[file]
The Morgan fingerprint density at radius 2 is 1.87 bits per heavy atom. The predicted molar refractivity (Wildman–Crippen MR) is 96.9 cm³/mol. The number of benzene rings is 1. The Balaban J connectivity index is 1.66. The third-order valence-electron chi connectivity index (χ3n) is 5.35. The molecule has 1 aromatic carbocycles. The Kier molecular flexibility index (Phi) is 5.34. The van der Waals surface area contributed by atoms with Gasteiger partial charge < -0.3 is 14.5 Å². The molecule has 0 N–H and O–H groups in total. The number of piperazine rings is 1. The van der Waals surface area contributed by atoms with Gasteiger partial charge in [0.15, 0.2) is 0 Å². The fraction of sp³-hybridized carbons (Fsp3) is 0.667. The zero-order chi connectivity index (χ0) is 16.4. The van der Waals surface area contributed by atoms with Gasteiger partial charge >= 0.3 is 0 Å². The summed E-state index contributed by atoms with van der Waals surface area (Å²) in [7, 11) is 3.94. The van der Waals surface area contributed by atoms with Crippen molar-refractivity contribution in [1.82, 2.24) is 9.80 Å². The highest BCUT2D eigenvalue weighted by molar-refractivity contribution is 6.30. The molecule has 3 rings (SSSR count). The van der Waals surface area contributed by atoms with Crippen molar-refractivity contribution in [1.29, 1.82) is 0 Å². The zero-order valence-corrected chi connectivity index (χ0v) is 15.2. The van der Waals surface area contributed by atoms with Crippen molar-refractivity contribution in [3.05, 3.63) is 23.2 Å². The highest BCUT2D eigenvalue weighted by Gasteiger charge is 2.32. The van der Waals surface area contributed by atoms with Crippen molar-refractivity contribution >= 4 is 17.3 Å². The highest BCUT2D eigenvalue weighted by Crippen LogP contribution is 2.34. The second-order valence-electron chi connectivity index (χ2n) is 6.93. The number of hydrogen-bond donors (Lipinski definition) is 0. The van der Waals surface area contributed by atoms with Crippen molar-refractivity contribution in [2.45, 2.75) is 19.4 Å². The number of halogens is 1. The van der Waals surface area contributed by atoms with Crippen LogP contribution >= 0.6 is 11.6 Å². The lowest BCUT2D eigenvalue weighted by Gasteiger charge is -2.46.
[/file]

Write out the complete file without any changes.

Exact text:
The Morgan fingerprint density at radius 2 is 1.87 bits per heavy atom. The predicted molar refractivity (Wildman–Crippen MR) is 96.9 cm³/mol. The number of benzene rings is 1. The Balaban J connectivity index is 1.66. The third-order valence-electron chi connectivity index (χ3n) is 5.35. The molecule has 1 aromatic carbocycles. The Kier molecular flexibility index (Phi) is 5.34. The van der Waals surface area contributed by atoms with Gasteiger partial charge < -0.3 is 14.5 Å². The molecule has 0 N–H and O–H groups in total. The number of piperazine rings is 1. The van der Waals surface area contributed by atoms with Gasteiger partial charge in [0.15, 0.2) is 0 Å². The fraction of sp³-hybridized carbons (Fsp3) is 0.667. The zero-order chi connectivity index (χ0) is 16.4. The van der Waals surface area contributed by atoms with Gasteiger partial charge >= 0.3 is 0 Å². The summed E-state index contributed by atoms with van der Waals surface area (Å²) in [7, 11) is 3.94. The van der Waals surface area contributed by atoms with Crippen molar-refractivity contribution in [1.82, 2.24) is 9.80 Å². The highest BCUT2D eigenvalue weighted by molar-refractivity contribution is 6.30. The molecule has 3 rings (SSSR count). The van der Waals surface area contributed by atoms with Crippen molar-refractivity contribution in [1.29, 1.82) is 0 Å². The zero-order valence-corrected chi connectivity index (χ0v) is 15.2. The van der Waals surface area contributed by atoms with Crippen molar-refractivity contribution in [3.05, 3.63) is 23.2 Å². The highest BCUT2D eigenvalue weighted by Gasteiger charge is 2.32. The van der Waals surface area contributed by atoms with Crippen molar-refractivity contribution >= 4 is 17.3 Å². The highest BCUT2D eigenvalue weighted by Crippen LogP contribution is 2.34. The second-order valence-electron chi connectivity index (χ2n) is 6.93. The number of hydrogen-bond donors (Lipinski definition) is 0. The van der Waals surface area contributed by atoms with Crippen molar-refractivity contribution in [2.45, 2.75) is 19.4 Å². The number of halogens is 1. The van der Waals surface area contributed by atoms with Crippen LogP contribution >= 0.6 is 11.6 Å². The lowest BCUT2D eigenvalue weighted by Gasteiger charge is -2.46.